There are heaps of music ed apps out there but I was horrified by how dry and dull the majority of them are. It can be hard work indeed to get your kid to practise his/her instrument after the initial excitement has worn off, so any apps that are available to help out need to make the often boring repetition as interesting as possible. And iOS devices are ideally suited to do this!
So...with this in mind, here is my list of the most enjoyable music education apps out there at the moment.
Having taught recorder for over 10 years to primary school students, I've appreciated that this instrument can double as a torture device. This app has rekindled my excitement for teaching it. Recorders are cheap and easy to acquire and most of us with small children have one in our homes. This app will teach your child the basics of playing the instrument without them realising they're learning. It's cleverly designed so that the games are played by actually playing the recorder. Pure genius. Play notes on the recorder to avoid obstacles, collect bonuses and scare away evil birds, it makes the recorder fun to play and learn.
Though this app doesn't teach you to read actual music, it is a super-fun introduction to playing the piano and gives a familiarity with following the music on the staff as you play. It's also from JoyTunes, so you can be guaranteed that you're going to enjoy the interface. Joytunes have a new app due out next month which has a deeper teaching aim for piano and I'm really looking forward to seeing it! They recently won the EMI Innovation Challenge and certainly top my list in fun educational music apps. This developer is well worth keeping an eye on.
This sophisticated app is one for older children and adults. There's no cutesy here, but a sophisticated interface which allows real-time selection of multiple video and audio tracks, along with an automatically synchronised score and dynamic graphical note-by-note visualisation of each piece as it is played. The result is an immersive environment for exploring the music and all the instruments of the orchestra. It is visually stunning and well worth the hefty price. There is nothing else even remotely of this caliber on the market. Stephen Fry sums it up beautifully -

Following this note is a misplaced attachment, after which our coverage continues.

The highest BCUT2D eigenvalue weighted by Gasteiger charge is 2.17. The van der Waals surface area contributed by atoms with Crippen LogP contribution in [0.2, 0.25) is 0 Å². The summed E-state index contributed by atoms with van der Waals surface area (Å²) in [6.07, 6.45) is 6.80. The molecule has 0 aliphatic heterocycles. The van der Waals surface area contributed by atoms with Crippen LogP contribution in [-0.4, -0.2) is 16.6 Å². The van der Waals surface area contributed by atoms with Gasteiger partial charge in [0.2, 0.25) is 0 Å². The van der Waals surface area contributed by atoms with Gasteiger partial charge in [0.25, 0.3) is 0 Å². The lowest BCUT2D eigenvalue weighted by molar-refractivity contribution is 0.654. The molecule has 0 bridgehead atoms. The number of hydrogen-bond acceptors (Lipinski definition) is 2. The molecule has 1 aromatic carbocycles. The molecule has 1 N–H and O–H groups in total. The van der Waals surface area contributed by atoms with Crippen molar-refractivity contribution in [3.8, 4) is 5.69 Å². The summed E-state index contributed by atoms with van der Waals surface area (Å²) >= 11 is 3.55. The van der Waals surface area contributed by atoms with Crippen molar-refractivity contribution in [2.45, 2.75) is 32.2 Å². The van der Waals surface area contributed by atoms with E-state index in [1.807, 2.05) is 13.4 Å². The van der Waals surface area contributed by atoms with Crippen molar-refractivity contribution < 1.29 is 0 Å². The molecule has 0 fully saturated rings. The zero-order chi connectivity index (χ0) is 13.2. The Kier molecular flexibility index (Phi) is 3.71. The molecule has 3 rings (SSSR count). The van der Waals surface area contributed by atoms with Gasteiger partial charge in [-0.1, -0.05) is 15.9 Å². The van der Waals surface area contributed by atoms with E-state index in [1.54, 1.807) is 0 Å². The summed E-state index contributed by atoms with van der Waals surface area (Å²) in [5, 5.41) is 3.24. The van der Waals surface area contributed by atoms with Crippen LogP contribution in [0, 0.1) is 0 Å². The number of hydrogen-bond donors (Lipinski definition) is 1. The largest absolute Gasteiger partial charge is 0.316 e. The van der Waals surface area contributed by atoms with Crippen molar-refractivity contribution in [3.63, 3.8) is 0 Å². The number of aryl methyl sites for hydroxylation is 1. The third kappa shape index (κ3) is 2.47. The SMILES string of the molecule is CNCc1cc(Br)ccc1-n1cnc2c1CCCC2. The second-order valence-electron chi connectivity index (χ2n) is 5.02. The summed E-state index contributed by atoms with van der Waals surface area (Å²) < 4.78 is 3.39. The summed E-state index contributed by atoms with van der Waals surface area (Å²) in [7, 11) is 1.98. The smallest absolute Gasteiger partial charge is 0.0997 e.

“The Orchestra iPad app is mindblowing – follow the music and the score with comments & film of the orchestra playing. Wow.”
I love Stephen Fry. And I love this app.
This one's aimed at the younger crowd and introduces the orchestra and its instruments in an informative and exploratory fashion. Naxos has long been known for providing good quality classical recordings at an affordable price and they've done well with this app. Every instrument has its own page, with a young performer playing a solo. Tormod, the cute little troll host, will show you all these, and sometimes he might even try the instruments himself! He’s only a beginner though (naww!). Tap any words or pictures and hear the text narrated, high quality extracts of music, animations and sound effects.
Creativity Inc make great music apps (don't get Ron started on RokLienz or he'll never shut up) and DoReMi 1-2-3 is a fantastic one for younger (preschool and lower primary) children. Learn songs by ear with pandas and cows and other cute characters while also learning solfege. The verbal instructions are fabulous with just the right amount of encouragement and the interface is really fun, bright and colourful. In the freeplay option your child will learn colours and numbers as well as solfege all while developing their musical ear. This is the only app I came across that uses solfege, which is surprising as it is such a well-established technique for teaching pitch in music. I highly recommend this app for the younger crew.